Over the past four years in the United States, there has been an increasing disconnect between public and private action on climate. The current administration de-prioritized (and many believe sabotaged) any efforts to mitigate the impact of climate change. Nevertheless, companies and investors based in the United States maintained or even increased their commitment to emission reduction and climate risk assessment. Under President-elect Joe Biden, the United States is widely expected to rejoin the Paris Agreement on climate change. Other parts of the world – and the UK in particular – have continued to advance the ball on climate action. However, the Financial Reporting Council (FRC) recently published a wide-ranging thematic review (the “Review”) of climate-related considerations by boards, companies, auditors, professional bodies and investors which suggests the focus is well-short of what is needed.
The Review and the government’s plans go to the heart of Environmental, Social and Governance (ESG) compliance which is now emblematic of corporate culture and ethical standards – not least in reaction to the mounting evidence on the impact of climate change on business and, more broadly, on human life on this planet.
The FRC has issued this stark warning to companies:
“Climate change is one of the defining issues of our time and, by its nature, material to companies’ long-term success. Boards have a responsibility to consider their impact on the environment and the likely consequences of any business decisions in the long-term.”
The FRC is the UK regulator for auditors, accountants and actuaries and sets the UK Corporate Governance and Stewardship Codes. It promotes transparency and integrity in business. Its work is aimed at investors and others who rely on company reports, audit and high-quality risk management. The FRC’s focus on ESG coincides with announcements by the government of more robust environmental disclosure standards so that investors can better understand their exposure to climate change. The Chancellor, Rishi Sunak, plans for companies with a premium listing on the London Stock Exchange to provide climate risk information in their 2021 accounts. This would place a particular burden on those companies which are significant in emissions-intensive sectors like energy, transportation and agriculture Evidence in the Review suggests corporates in that category are well short of that level of compliance.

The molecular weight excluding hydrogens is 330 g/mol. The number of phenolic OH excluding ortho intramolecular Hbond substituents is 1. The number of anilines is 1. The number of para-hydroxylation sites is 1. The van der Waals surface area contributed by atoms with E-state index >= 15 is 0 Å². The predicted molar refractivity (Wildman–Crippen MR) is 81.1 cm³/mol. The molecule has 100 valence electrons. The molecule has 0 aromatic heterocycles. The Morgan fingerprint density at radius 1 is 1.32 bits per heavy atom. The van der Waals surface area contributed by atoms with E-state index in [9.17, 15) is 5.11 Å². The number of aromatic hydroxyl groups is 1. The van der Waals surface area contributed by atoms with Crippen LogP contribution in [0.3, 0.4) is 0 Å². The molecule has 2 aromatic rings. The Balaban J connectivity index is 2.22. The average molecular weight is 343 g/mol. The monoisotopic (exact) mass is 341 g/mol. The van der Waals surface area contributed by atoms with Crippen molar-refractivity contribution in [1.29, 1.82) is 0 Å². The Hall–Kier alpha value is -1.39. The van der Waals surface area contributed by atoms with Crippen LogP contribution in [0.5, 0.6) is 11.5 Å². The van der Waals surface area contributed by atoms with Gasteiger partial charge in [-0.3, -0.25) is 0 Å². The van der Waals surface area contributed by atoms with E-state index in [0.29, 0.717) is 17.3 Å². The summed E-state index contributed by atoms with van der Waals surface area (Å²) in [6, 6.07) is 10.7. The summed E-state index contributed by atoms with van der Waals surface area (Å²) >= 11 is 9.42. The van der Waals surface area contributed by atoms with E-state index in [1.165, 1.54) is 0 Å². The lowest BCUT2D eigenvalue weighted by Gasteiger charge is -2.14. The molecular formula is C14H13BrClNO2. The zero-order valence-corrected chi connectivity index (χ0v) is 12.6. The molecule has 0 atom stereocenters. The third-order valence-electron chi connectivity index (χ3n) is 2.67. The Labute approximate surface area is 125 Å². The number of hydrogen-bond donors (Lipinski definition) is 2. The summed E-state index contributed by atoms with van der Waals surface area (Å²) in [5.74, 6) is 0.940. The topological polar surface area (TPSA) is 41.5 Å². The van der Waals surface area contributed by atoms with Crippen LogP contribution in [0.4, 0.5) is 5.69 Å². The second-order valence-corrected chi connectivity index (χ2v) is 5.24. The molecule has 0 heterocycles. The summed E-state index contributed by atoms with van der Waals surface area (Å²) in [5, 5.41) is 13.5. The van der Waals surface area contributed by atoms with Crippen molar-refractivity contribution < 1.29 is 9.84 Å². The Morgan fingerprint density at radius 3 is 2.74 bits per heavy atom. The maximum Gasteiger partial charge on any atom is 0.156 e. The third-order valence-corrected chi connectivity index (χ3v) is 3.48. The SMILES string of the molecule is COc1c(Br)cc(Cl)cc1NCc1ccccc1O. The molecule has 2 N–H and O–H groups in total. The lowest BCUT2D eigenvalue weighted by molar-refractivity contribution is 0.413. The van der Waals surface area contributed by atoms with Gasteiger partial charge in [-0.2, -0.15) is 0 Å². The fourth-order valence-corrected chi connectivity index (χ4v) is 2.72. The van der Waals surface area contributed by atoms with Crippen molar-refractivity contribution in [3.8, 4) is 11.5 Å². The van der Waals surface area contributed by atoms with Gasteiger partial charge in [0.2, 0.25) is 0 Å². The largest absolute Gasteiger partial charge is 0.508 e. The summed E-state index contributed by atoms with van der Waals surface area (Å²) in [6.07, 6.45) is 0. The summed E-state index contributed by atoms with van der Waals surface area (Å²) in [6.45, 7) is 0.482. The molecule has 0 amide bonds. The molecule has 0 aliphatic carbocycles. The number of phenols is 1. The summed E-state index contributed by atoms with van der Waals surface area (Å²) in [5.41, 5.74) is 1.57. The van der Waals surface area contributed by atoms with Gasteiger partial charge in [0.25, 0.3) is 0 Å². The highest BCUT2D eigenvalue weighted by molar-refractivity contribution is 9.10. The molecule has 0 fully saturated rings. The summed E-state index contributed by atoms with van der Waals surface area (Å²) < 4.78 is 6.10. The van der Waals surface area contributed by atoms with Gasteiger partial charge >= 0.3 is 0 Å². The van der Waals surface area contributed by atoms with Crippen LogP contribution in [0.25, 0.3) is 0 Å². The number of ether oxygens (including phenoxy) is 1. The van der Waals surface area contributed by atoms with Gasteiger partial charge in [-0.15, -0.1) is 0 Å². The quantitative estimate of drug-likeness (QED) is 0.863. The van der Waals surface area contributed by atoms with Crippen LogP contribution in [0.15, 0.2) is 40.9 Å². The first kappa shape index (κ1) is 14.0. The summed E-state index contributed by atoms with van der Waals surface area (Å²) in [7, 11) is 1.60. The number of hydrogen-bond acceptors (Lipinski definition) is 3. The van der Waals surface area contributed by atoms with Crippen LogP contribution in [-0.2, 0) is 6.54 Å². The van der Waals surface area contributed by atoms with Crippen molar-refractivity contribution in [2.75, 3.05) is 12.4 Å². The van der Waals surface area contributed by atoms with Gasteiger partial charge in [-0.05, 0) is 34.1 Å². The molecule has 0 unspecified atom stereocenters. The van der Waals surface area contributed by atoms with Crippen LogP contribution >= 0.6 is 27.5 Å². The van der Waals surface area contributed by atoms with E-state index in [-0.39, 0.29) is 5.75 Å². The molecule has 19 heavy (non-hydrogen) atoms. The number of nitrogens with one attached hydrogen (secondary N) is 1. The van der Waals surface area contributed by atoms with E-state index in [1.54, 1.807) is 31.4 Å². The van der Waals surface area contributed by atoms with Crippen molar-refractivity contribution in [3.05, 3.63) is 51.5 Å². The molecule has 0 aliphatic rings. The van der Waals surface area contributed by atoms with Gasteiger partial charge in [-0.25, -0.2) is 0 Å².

The Review has identified some “bright spots” but has concluded that more needs to be done in all aspects of corporate governance, corporate reporting and audits as well as by investors and regulators.
Referring to the goal of the Paris Agreement to limit the increase in global average temperature to below 2°C above pre-industrial levels, the Review highlights the risks and opportunities for business:
“Many climate-related risks and opportunities are foreseeable. While companies will be affected in different ways, as the implications of a changing climate become clearer, increasingly consumers will adapt their behaviour, businesses will make different investment decisions and governments will act, making the impacts more immediate for companies.
The UK Government is one of a number of governments to set a ‘net zero’ target. Details about how these targets will be achieved are in many instances still being considered, but they provide a unique signal for the future for which both companies and investors can aim.”
Against that background, the Review drew the following conclusions:
- How are boards of directors taking account of climate-related challenges?
It is the board’s responsibility to consider climate change risks, but there is little evidence that business models and company strategy are currently sufficiently influenced by integrating climate considerations into governance frameworks. The implications of climate change will affect the operations of a wide range of companies and in developing a company’s strategic direction, boards should be taking into account all of the possible effects of climate change.
- How are companies developing their reporting on climate-related challenges?